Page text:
Urban Farm Raises Awareness, Offers Different Flavor of the Good Life in Affluent Southern California
March 5, 2015 | Trish Popovitch
Often, urban farming startups focus on bringing food options to underserved communities.
After interning on a sustainable farm in India, Rishi Kumar wanted to bring his experiences back to affluent Diamond Bar. He is now offering his well-heeled neighbors a different flavor of the good life. With chickens for eggs, and compost and bees for honey, Kumar is bringing the world of locally grown to a community that doesn’t have to think about self sufficiency in the same way many American communities do.
In 2008, Kumar killed the carpet of green grass surrounding his home, transforming it into an urban Mecca of fresh fruits, exotic vegetables and rediscovered farming techniques.
“We covered our entire lawn with cardboard and a had a truck come and cover our driveway four feet high with horse manure, and then spread it all around the house to kill the lawn,” he says. “That was kind of shocking to see from the neighbors’ perspective.”
In Kumar’s mind, integrating sustainability into affluent environments is a critical part of raising awareness.
“Diamond Bar is an affluent city — you have people who are consuming themselves to death,” he says. “We are trying to address the problems we see holistically. We want to get affluent people to understand that you can’t just consume your way into Nirvana, and hey, there’s a city right next to you with thousands of people who can’t afford healthy food. Food is the avenue through which we are working.”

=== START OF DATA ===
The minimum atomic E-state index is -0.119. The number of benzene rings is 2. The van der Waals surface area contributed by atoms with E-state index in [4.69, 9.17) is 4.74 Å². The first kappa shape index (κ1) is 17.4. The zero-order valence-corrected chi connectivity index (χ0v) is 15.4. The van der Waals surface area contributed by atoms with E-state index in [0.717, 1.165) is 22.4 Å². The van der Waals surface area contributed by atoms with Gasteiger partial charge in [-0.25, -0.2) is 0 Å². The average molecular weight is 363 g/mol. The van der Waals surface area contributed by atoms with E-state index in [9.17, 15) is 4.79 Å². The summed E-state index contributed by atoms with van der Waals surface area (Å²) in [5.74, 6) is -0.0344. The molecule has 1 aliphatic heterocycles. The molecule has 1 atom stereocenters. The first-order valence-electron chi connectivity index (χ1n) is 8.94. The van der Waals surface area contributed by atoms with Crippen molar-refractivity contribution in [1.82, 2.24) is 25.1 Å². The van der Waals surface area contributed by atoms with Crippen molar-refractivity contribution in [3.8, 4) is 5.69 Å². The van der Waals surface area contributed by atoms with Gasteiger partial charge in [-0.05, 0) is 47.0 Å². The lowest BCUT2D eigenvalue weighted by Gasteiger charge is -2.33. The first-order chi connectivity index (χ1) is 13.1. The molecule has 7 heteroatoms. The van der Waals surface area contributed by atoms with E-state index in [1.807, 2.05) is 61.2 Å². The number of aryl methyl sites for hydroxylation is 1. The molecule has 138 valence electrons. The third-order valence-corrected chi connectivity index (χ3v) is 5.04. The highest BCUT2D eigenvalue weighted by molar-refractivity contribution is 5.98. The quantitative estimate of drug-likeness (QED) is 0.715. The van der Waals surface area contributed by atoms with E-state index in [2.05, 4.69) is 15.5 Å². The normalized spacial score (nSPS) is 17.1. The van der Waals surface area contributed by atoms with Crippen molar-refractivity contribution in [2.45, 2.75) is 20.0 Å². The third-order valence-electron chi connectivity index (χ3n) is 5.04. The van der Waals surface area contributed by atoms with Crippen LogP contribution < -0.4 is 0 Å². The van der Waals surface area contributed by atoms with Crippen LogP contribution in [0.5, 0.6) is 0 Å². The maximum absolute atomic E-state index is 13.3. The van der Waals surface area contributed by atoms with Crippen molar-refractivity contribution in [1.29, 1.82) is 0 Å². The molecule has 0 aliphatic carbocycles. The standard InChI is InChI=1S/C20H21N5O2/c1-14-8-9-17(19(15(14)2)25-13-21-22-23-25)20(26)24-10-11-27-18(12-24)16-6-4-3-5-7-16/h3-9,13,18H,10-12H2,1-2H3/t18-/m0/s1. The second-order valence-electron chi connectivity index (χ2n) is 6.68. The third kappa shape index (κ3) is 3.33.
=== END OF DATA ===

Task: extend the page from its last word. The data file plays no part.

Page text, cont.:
The Growing Home is comprised of a “sub-urban” growing model utilizing the small space of the urban lot for home food production. The house is an educational facility as well as a residence. The Growing Home also operates a private, fee-based growing club.
Since Kumar opened his home with classes, workshops, potlucks and gardening lectures, the neighbors have responded positively. The yard offers fruits and vegetables of every kind and demonstrates planting techniques. It also features a swale, or free-flowing open water trench, as part of a rainwater collection system. That’s an important part of creating landscapes that are more resilient to southern California’s drought conditions.
“We’re really trying to tighten up on water use,” says Kumar.
But Kumar’s activities are not solely restricted to his affluent neighborhood.
For the last six months, Kumar has used club funds and workshop fees to develop a donated piece of land in neighboring poverty-stricken Pomona called Sarvodaya Farms. The land was donated after the owner of a nearby business, Amy’s Farm, heard of the Growing Home and chose to donate the land rather than develop it himself.
“We just pay for the water but the land is free. It’s basically me and my mom and we have one of my friends who is working with us,” he says. “Today we were building trellises, and we’re planning on putting in a kitchen and a greenhouse and a tool shed. All the money right now is going back into that. We’re thinking about doing a Kickstarter and we’re applying for a community grant.”
Sarvodaya Farms currently offers farm tours and “U pick” farm stand days.
As the Pomona site finds it footing, Rishi is changing his growing club to be more inclusive, offering members-only videos, recipes and articles to the wider public, and changing club membership into a form of small business sponsorship. Kumar hopes to create additional commercial plots in the near future to encourage economic sustainability for his Diamond Bar business while offering local farm fresh products to neighboring Pomona.